An event planner's checklist might be long, but there's one item that should always be included: safety.
Particularly in the wake of multiple mass shootings, risk-management should be top of mind for meetings planners. But ensuring event safety goes beyond just worrying about guns. It is the planner's role to ensure that the venue is appropriately equipped, proper security measures and assessments have been made beforehand, and staff members have been trained for all possible emergencies.
Follow the four steps below from Eventbrite to help make sure you are properly prepared.
1. Consider Safety When Selecting Your Venue
Safety and security should not be an afterthought. Instead, meeting planners should keep event security in mind at every step of the planning process, starting with venue selection.
Before getting to the contract phase, ask the following questions: Is there enough space and seating in the venue to accommodate attendees without overcrowding? Is there access for people with disabilities? Does the facility have its own security staff? Are there any on-site hazards?
"If you go to a place that doesn't have safety services, then you need to deliver them yourself by hiring contract guards or emergency medical stations, whatever it may be to mitigate that risk to hold your event in that location. Or, you need to pick a different location," said Bruce McIndoe, president and founder of WorldAware, which helps organizations identify and manage risks, on a recent episode of the Eventful podcast. "'Those are your choices. You can't ignore it any more."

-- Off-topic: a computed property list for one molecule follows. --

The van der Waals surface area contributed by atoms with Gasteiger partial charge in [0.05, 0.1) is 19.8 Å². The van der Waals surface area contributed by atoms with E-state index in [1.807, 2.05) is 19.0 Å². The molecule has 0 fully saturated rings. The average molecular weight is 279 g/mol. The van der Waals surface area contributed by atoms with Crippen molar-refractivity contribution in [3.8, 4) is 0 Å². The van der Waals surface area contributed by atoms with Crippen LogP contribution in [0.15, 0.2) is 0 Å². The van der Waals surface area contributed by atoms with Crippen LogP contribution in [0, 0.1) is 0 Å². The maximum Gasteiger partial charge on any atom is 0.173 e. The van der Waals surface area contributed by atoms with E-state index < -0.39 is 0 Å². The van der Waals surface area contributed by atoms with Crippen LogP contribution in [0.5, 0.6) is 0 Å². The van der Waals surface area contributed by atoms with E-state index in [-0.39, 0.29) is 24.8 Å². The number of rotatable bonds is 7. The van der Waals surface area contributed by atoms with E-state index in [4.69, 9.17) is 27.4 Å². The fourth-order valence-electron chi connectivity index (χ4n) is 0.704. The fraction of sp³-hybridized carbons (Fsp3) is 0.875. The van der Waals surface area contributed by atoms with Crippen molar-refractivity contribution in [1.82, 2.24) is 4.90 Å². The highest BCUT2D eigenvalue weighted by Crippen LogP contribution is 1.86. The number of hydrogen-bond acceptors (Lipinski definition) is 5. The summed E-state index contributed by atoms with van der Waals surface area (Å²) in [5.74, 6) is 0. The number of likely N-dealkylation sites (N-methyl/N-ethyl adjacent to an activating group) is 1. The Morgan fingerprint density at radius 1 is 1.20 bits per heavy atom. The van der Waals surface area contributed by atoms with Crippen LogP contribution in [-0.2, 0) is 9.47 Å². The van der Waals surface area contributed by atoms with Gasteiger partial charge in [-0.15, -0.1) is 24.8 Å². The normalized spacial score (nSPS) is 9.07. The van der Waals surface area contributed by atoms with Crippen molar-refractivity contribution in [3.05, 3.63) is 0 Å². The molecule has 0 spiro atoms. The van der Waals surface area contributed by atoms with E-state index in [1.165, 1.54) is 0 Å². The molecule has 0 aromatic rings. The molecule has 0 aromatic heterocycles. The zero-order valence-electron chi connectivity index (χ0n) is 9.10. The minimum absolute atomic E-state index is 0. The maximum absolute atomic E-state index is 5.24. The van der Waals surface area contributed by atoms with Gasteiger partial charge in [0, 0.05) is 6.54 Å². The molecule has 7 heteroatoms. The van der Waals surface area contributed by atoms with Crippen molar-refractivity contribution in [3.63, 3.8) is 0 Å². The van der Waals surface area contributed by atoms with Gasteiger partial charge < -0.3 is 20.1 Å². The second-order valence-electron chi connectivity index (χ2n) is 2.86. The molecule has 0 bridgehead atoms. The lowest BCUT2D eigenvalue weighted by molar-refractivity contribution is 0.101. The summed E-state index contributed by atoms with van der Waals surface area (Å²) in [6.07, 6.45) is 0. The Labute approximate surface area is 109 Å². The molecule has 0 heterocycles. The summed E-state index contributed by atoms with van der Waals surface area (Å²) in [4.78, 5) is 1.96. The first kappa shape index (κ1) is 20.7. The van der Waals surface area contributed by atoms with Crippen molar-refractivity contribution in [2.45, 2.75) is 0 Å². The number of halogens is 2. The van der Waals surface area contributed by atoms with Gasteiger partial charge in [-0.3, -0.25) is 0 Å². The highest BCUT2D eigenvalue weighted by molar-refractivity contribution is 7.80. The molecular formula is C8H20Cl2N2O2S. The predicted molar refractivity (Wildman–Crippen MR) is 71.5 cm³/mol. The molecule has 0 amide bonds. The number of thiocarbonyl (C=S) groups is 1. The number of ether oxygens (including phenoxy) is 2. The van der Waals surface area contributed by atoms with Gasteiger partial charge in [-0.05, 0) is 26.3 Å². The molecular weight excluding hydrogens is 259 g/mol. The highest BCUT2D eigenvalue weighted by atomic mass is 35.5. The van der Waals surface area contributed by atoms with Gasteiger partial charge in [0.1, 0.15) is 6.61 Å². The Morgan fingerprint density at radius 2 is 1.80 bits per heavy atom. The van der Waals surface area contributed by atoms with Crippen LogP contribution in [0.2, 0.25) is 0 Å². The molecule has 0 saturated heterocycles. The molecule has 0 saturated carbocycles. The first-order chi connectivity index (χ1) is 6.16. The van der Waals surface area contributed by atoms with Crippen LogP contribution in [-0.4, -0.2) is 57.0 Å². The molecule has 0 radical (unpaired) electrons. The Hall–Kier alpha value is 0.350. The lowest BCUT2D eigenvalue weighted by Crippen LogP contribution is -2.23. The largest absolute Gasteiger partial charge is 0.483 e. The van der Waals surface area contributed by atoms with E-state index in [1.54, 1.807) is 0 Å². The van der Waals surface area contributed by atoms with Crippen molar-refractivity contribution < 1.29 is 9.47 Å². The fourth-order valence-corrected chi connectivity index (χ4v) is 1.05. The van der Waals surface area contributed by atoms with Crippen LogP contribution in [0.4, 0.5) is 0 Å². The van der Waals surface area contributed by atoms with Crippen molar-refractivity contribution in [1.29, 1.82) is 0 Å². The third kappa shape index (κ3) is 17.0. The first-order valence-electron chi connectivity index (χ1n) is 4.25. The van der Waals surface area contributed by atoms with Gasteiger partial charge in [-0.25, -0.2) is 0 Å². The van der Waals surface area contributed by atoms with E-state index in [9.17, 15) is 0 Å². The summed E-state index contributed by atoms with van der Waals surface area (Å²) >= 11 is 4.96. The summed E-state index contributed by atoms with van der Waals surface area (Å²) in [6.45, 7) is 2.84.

2. Perform a Risk Assessment of Your Event
It's not enough to just assess the venue. In order to make sure you're prepared for every possible scenario, you'll need to develop a thorough risk assessment of your entire gathering. Common issues to look for include unstable equipment, fire hazards, first aid equipment, what to do in bad weather and how you will manage your crowd.
Sample risk assessments can be found online, but you'll want to tweak the template for your meeting. Then, go through the assessment with your staff, rank each risk according to severity and identify who is at risk in each scenario.
3. Develop a Plan
Once you've identified potential risks and hazards, you'll need to develop a detailed plan of action in the case of an emergency. This includes how you will communicate with your staff and the staff at the venue, what the appropriate on-site response is for each risk, who your emergency points of contact are, etc.
The more detailed the plan, the better. This will ensure your staff knows exactly who to contact and what to do when disaster strikes.
4. Provide Safety Training
When you arrive on site, hold a safety training session with all staff members and suppliers to walk through the emergency plan, answer questions and ensure everyone is on board. Then when attendees arrive, make safety announcements periodically and post flyers with critical safety information throughout the building.
Emergencies can't always be prevented, but you can do your best to prepare. By considering venue safety, creating a crisis plan and training staff and suppliers, you can help minimize any issues that may arise.